The Solemnity of the Holy Trinity
[Scripture Readings: Ex 34:4-6, 8-9; 2 Cor 13:11-13; Jn 3:16-18]
Strolling along the beach is the thing to do these days. At one time it was the exercise of a saint who later would become a Doctor of the Church. One day, while pondering the mysteries of the life of the Catholic Church and especially of the most Blessed Trinity, he discovered a child putting water from the sea into a hole he had dug in the sand. “What are you trying to do?” he asked. “I want to empty the water out there into this hole in the sand.” “Get hold of yourself, lad, you’ll never be able to pull it off.” “Even so. But I’ll be able to do this sooner than you’ll be able to understand in this life the mystery of the Holy Trinity.” Out of the mouth of children God can receive praise.
The Paschal Season has ended and now we begin the longest stretch of the liturgical year with Sundays in Ordinary Time. After the descent of the Holy Spirit on that day began the preaching, belief, and confession in the name of the Father, the Son, and the Holy Spirit.
The term “Trinity,” that is, one God in three Persons, was not used until the fourth century. Christian sanctification is essentially Trinitarian. This means that a believer returns to the Father, the source of all life, human as well as divine in sonship. Because the Christian is one with Christ in sonship of the Father.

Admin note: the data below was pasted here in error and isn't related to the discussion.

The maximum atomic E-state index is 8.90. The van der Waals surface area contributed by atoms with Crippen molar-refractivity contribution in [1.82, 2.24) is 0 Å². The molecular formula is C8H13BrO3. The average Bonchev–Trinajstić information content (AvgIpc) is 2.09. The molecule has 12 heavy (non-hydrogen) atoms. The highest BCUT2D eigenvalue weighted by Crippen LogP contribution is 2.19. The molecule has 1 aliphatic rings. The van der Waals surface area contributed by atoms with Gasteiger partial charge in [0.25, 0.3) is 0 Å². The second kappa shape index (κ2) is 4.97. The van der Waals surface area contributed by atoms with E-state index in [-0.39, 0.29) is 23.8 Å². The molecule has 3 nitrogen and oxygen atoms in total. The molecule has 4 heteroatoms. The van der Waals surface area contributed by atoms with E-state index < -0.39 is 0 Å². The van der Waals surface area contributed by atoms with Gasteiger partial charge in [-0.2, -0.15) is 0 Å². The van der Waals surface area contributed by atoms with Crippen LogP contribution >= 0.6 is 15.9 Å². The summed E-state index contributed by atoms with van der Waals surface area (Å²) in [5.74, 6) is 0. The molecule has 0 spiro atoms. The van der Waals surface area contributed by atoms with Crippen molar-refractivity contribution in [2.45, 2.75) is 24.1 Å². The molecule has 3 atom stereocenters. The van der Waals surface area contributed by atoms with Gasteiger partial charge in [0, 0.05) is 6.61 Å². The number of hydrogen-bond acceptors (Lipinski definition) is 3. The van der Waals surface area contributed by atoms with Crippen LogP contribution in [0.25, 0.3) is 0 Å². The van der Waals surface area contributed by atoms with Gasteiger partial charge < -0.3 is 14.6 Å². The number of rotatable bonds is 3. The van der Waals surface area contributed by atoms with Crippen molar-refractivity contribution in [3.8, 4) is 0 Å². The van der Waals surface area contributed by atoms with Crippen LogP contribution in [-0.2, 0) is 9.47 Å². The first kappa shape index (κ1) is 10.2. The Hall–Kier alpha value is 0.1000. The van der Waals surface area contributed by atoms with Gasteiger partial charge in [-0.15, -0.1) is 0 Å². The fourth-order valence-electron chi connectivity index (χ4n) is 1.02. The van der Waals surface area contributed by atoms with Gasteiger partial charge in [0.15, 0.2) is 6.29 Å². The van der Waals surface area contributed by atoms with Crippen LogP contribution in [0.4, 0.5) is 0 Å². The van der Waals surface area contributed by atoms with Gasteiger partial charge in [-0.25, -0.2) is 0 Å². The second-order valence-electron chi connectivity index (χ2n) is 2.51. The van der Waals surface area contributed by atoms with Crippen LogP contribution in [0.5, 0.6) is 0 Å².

The doctrine of the Holy Trinity was not taught in the Old Testament. In the New Testament the oldest evidence is in two of St. Paul’s epistles. The only place in the Gospels where the three divine Persons are explicitly mentioned together is in St. Matthew’s account of Christ’s last command to his Apostles.
The number of opponents to this doctrine are catalogued in theological textbooks and they stretch back to the first century. They are true in what they affirm but false in what they deny. For the reality with which they deal is broader and higher than the heresies themselves. By spoken, written and printed word, the Magisterium of the Church and the defenders of the orthodox interpretation of the faith have guarded tenaciously the Apostolic tradition.
We speak of three Persons in one God because this is the way God is. The God whom we adore, who made heaven and earth, who came to live among us as man and who is dwelling today in our hearts, is Father, Son, and Holy Spirit. This is the way God is for reasons which God alone can tell us. In today’s Preface we address God the Father: “You have revealed your glory as the glory also of your Son and of the Holy Spirit; three Persons equal in majesty, undivided in splendor, yet one Lord, one God ever to be adored in your everlasting glory.”
And coming up from the shore is a beach-combing theologian and Doctor of the Church to set the jury at ease. “There we shall rest and we shall see! We shall see and we shall love! Such will be the End without end when we possess the Kingdom that will have no end”.